Ambiguity of Setting 

One can see hints of 1950s post-war suburban American society through specific products, Avon (Peg is a salesperson, who were popularized in the 1950s-1960s), the uniform, single-storied, Levittown-esque housing developments, the neighbors’ matching old station-wagons, and Burton’s trademark bird’s eye shots of cars simultaneously pulling out of their driveways, representing the collective automation that suburban society has spawned.

However, one can also see the present day in Burton’s unique world through modern technology and attire such as Jim’s 1970s VW, his father’s high tech entertainment room and alarm system, Edward’s 1980s Virginia hat, the evolution of white-American gentrification in the form of strip malls and mass-consumption (emblematic of Reaganomics), the unsavory architectural aesthetics of an expanding 1980s suburban revival, and the cloyingly nosy nature of the residents of this neighborhood, masking their petty anxieties that emerge after decades of living in a suburban bubble. The the least-flattering effects of capitalism have initiated suburban decay. The residents convey a fleeting, unanimous obsession for the eccentric Edward, desperately trying to escape their own mundane lives.

Burton and Thompson utilize this complimentary juxtaposition of time periods. The parallel, opposing natures of Edward and that of the neighborhood (and the larger communities they represent) create a surreal suburban fantasy that highlights sociopolitical issues of classism and institutional segregation. Consider the members of the community the bourgeoisie, morally corrupted, living in excess without a care for anything outside of themselves and their own issues. Further, everything has become a competition in this capitalist wasteland; neighbors compete for who has the latest and greatest material possessions on the block.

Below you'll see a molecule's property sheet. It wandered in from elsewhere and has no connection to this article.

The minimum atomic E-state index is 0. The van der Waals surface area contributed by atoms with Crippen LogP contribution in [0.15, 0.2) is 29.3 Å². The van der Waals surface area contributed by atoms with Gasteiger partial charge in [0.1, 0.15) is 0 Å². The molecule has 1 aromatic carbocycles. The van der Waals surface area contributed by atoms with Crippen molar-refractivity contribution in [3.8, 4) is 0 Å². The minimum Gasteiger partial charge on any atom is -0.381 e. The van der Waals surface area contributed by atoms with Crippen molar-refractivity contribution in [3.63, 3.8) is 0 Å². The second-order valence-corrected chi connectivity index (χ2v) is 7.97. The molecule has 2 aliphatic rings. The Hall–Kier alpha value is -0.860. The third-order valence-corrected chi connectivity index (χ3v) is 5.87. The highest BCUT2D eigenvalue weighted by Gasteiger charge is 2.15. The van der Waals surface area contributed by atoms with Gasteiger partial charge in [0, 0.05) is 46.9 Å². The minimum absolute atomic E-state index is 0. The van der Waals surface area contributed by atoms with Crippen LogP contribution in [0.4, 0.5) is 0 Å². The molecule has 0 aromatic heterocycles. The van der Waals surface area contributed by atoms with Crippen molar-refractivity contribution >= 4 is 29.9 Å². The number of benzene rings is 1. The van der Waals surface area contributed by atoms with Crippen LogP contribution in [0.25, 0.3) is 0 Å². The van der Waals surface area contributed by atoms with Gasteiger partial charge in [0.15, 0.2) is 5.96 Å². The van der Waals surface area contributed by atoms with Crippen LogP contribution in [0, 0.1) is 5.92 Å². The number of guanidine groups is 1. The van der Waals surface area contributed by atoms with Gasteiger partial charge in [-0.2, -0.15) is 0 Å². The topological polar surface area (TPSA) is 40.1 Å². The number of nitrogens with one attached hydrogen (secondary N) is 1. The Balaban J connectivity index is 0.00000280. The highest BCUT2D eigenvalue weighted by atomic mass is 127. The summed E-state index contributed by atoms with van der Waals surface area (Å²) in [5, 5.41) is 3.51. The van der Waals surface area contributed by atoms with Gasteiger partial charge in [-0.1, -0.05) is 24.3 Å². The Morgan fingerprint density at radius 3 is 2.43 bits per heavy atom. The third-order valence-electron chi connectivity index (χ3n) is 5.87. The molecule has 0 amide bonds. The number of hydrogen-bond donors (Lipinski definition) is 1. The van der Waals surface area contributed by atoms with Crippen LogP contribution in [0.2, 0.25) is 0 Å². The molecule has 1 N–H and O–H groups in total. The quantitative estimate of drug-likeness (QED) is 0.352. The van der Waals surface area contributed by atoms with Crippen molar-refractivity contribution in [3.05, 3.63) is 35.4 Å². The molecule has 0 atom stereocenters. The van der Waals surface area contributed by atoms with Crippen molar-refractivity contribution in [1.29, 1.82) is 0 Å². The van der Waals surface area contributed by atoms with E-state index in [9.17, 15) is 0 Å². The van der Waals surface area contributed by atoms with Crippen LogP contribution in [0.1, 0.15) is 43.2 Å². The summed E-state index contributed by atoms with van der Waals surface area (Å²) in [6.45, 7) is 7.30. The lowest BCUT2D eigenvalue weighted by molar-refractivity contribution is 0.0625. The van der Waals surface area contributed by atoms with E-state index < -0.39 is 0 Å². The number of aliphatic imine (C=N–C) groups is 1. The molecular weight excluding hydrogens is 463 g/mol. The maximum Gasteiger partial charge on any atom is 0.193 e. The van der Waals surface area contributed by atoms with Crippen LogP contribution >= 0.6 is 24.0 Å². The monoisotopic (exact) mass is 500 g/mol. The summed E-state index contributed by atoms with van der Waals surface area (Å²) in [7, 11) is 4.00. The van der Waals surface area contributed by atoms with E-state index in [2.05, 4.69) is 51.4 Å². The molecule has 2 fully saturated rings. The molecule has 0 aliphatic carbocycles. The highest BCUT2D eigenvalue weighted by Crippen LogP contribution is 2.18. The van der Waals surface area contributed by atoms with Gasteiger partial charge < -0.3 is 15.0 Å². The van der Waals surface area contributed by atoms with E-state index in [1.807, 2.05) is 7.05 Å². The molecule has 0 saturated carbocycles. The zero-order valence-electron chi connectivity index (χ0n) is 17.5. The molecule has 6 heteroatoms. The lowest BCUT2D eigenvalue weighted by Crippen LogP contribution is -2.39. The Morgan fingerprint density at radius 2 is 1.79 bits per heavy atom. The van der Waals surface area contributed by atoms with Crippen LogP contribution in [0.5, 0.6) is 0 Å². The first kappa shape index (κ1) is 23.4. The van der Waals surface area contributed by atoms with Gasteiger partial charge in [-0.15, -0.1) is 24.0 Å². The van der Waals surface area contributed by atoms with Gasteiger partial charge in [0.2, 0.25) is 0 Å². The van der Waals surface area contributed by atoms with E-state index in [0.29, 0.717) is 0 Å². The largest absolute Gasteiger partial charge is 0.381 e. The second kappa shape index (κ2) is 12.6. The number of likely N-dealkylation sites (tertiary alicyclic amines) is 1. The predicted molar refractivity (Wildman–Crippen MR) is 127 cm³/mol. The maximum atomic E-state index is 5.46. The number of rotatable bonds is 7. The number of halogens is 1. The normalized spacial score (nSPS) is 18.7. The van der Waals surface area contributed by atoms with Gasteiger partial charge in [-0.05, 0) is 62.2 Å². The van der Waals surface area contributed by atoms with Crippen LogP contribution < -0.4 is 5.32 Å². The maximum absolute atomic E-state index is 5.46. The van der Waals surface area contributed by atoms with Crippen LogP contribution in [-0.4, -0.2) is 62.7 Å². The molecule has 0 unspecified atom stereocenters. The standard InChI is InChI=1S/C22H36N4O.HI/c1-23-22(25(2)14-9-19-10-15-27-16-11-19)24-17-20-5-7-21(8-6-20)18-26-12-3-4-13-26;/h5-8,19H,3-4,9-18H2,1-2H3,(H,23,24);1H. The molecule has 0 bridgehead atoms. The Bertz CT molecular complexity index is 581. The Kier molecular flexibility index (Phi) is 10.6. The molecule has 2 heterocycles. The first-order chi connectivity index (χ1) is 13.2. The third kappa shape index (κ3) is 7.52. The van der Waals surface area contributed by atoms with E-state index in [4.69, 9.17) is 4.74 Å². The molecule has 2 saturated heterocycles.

Contrarily, Edward not only represents the innocent, childlike figure, unexposed to the neighborhood’s excesses and the negative consequences that accompany them, but, in some ways, the proletariat. Since he is essentially forgotten in society, he would be considered, in many ways, the lumpenproletariat, or the underclass. 

Atwood’s Indelible Eye

Edward, with “weapons” for hands, shockingly pale skin, discordantly dark, unruly hair, isn’t the true monster in this Mary Shelley update. The residents of his once-welcoming neighborhood are. Four-time Oscar winner and frequent Burton collaborator Colleen Atwood takes Burton’s original childhood sketch and expounds upon its visual flourishes, crafting a steampunk-inspired costume for Edward that sticks out like a sore thumb among the vanilla residents. Not everyone in the neighborhood digs the look.

One resident, Esmeralda (O-Lan Jones), takes it so far as to refer to Edward as the spawn of the devil, slurring hateful profanities at anyone daring to associate with him. Similarly, for other, more primal, flawed-masculinity-related reasons, Jim (Anthony Michael Hall) despises Edward. Meanwhile, the residents have become so immersed in the material superfluity of the current Reagan boom, hiding away in their segregated suburban tract delusion, that they don’t even realize how overt their “subconscious” prejudice against Edward, the “other,” slowly grows to meet that of Esmeralda and Jim’s, eventually driving him out in extreme “pitches and torches”-esque fashion.

More Than a Suburban Satire

Beginning in the 1980s, the American suburbs became increasingly diverse, with more incoming residents representing the “other;” a larger population of minorities began to move to the highly uniform residential communities on the outskirts of their cities. True gentrification. Still, with suburban neighborhoods remaining predominantly white today, we have a long way to go as a society. Until we fully accept that no one neighborhood belongs to any specific kind of people, perhaps we can’t truly coexist. However, at least the suburban satire subgenre isn’t fading any time soon. Like Peg, it doesn’t hurt to attempt to spot a bright side among stunted progress, I suppose. Burton’s substantial critique of Suburbia and jab at capitalism speak to more complicated issues of income inequality, institutional segregation, and sparks deeper conversations about education, police, and big business reform. One just needs to ponder the implications of the prejudices and physical and societal hurdles that Edward faces when he attempts to assimilate.